Did you maybe mean microcephaly?
“In previous research, Dr. Lahn and associates discovered that a gene for brain size called microcephalin underwent a significant change 37,000 years ago.”
“The Chicago researchers began their study with two genes, known as microcephalin and ASPM, that came to light because they are disabled in a disease called microcephaly.”
“The research, led by Bruce T. Lahn of the University of Chicago, focused on two genes called microcephalin and ASPM.”
“If someone studied the ability of, say, the human microcephalin gene to generate resistance to penicillin in S. aureus, and found that it never did even when extensively mutagenized, only a fool would conclude that this means that S. aureus is incapable of developing resistance to penicillin.”
“The second thing: while the much-debated origin of the recently derived and massively selected-for brain gene microcephalin can still be debated, you can no longer argue that this brain gene derived from Neanderthals.”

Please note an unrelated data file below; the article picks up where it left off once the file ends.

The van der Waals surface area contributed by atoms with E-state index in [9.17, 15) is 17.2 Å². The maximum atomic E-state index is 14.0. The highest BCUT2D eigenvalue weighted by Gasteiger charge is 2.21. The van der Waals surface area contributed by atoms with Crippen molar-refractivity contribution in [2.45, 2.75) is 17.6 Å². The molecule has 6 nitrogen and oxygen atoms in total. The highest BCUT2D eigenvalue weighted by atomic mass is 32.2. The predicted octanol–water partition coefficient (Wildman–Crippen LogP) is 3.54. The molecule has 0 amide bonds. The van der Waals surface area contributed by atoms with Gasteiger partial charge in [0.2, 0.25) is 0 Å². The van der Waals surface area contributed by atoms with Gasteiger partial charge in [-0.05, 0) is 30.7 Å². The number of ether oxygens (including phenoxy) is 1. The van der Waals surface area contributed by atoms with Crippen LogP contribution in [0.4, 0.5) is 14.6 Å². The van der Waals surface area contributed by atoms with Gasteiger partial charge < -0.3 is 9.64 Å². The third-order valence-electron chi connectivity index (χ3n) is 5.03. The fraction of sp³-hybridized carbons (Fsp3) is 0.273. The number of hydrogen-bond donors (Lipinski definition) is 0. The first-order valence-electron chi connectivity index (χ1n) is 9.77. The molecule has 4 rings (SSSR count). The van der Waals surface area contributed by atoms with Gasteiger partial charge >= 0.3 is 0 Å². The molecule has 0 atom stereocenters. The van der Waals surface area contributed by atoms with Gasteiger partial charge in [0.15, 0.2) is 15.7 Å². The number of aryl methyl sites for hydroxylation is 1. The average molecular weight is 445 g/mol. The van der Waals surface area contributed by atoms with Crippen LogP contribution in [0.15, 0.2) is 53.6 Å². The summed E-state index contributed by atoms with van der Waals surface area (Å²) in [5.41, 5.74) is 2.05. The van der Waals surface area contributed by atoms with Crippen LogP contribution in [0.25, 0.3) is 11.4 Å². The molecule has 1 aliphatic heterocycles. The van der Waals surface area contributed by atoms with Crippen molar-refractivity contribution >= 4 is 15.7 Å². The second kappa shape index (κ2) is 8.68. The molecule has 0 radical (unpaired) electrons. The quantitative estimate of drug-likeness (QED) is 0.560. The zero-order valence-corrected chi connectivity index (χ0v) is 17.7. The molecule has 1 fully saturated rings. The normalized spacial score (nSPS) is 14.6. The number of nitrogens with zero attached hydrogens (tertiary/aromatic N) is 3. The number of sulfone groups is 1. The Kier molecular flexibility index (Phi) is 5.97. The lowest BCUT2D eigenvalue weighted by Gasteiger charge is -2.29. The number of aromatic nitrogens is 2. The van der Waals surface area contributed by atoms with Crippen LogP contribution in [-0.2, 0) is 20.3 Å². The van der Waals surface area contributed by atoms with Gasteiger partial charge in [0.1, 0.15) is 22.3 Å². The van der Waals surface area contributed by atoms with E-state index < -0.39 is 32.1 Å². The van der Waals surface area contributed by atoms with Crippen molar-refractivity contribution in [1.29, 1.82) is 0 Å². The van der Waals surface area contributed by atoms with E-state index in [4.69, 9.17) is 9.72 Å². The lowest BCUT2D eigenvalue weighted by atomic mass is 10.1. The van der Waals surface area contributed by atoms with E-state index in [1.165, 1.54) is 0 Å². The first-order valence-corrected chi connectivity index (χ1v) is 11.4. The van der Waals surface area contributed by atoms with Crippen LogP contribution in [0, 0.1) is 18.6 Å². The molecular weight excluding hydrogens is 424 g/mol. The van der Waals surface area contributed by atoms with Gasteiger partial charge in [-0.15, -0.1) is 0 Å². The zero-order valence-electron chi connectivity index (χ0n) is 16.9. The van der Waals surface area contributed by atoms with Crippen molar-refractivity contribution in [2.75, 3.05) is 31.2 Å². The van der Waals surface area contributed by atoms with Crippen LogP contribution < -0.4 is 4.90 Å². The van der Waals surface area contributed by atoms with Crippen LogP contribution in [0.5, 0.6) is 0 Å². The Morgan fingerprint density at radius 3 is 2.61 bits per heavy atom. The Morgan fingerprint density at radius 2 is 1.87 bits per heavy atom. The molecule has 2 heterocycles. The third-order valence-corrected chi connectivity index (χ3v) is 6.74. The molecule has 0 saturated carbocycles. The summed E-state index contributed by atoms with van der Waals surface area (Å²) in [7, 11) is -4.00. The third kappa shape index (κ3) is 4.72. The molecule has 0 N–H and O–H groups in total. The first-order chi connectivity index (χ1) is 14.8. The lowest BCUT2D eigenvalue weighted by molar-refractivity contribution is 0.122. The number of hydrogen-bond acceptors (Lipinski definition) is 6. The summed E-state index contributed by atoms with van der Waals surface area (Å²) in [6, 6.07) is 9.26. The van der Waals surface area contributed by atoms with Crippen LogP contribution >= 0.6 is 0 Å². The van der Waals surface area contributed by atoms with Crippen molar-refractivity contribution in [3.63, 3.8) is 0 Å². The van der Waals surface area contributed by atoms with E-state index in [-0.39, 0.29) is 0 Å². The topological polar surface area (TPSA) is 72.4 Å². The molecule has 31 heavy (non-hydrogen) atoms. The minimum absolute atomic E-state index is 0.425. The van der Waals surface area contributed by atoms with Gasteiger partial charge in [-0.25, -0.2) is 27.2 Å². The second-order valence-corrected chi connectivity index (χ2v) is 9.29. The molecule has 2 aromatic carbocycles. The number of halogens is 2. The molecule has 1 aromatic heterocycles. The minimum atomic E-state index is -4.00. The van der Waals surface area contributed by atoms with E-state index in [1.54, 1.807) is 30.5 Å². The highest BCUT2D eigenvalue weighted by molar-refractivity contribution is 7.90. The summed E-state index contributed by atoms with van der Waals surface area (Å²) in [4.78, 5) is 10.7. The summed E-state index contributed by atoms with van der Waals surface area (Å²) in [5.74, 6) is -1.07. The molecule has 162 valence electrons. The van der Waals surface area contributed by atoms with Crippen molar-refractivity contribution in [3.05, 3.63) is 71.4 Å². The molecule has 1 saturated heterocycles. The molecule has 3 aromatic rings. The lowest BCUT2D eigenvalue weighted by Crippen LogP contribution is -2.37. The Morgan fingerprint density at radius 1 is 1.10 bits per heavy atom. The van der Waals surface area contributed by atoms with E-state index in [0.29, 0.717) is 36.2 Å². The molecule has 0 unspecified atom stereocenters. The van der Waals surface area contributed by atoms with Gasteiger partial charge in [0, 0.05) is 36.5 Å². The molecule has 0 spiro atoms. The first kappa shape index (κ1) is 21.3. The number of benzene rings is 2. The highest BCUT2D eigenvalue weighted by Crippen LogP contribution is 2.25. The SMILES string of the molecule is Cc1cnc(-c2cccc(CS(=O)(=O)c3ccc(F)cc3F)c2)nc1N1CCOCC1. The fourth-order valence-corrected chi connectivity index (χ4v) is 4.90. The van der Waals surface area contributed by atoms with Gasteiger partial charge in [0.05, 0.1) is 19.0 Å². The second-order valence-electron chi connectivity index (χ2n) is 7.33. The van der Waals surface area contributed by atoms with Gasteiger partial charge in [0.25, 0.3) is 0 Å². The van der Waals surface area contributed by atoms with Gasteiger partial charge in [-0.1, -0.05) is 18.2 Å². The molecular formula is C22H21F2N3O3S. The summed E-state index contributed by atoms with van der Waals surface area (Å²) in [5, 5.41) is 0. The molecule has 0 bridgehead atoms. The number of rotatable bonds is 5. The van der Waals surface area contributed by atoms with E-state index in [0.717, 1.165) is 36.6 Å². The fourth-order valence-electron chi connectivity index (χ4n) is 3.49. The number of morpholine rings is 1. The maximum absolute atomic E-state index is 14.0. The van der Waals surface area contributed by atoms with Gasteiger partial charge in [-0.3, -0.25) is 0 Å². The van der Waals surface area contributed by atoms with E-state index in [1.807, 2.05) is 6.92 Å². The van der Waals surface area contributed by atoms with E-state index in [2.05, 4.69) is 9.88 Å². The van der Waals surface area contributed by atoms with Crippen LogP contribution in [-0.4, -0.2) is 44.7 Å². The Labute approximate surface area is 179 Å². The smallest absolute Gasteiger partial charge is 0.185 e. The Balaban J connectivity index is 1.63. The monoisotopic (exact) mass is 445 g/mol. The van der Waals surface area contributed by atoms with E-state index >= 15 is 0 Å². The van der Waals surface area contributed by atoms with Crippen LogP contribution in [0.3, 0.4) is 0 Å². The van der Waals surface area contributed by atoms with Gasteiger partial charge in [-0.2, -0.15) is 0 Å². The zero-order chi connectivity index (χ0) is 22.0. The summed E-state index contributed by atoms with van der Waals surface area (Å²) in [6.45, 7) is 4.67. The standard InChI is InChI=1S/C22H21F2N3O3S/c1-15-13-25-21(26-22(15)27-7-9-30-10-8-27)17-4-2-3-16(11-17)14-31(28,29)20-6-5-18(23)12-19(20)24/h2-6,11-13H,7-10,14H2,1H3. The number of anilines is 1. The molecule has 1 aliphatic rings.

“Meanwhile, a team led by Bruce Lahn of the University of Chicago has been investigating a human gene called microcephalin.”
“A paper appearing online yesterday in PNAS free access, for once! reports strong evidence of introgression for a variant of the microcephalin gene, known to be involved in brain development and size.”
“To make a very long story short, it appears that a common human variant of the microcephalin gene originated on a chromosomal region that separated from the human lineage over 1 million years ago, only to come back “introgress” into H. sapiens about 37,000 years ago.”
“Dr. Bruce Lahn, a geneticist at the University of Chicago, published a report earlier this month suggesting that one of the two principal versions of the human gene for microcephalin, which helps determine brain size, came from an archaic population, presumably the Neanderthals.”
“Read Hawkes' Introgression and microcephalin FAQ for how this could occur.”
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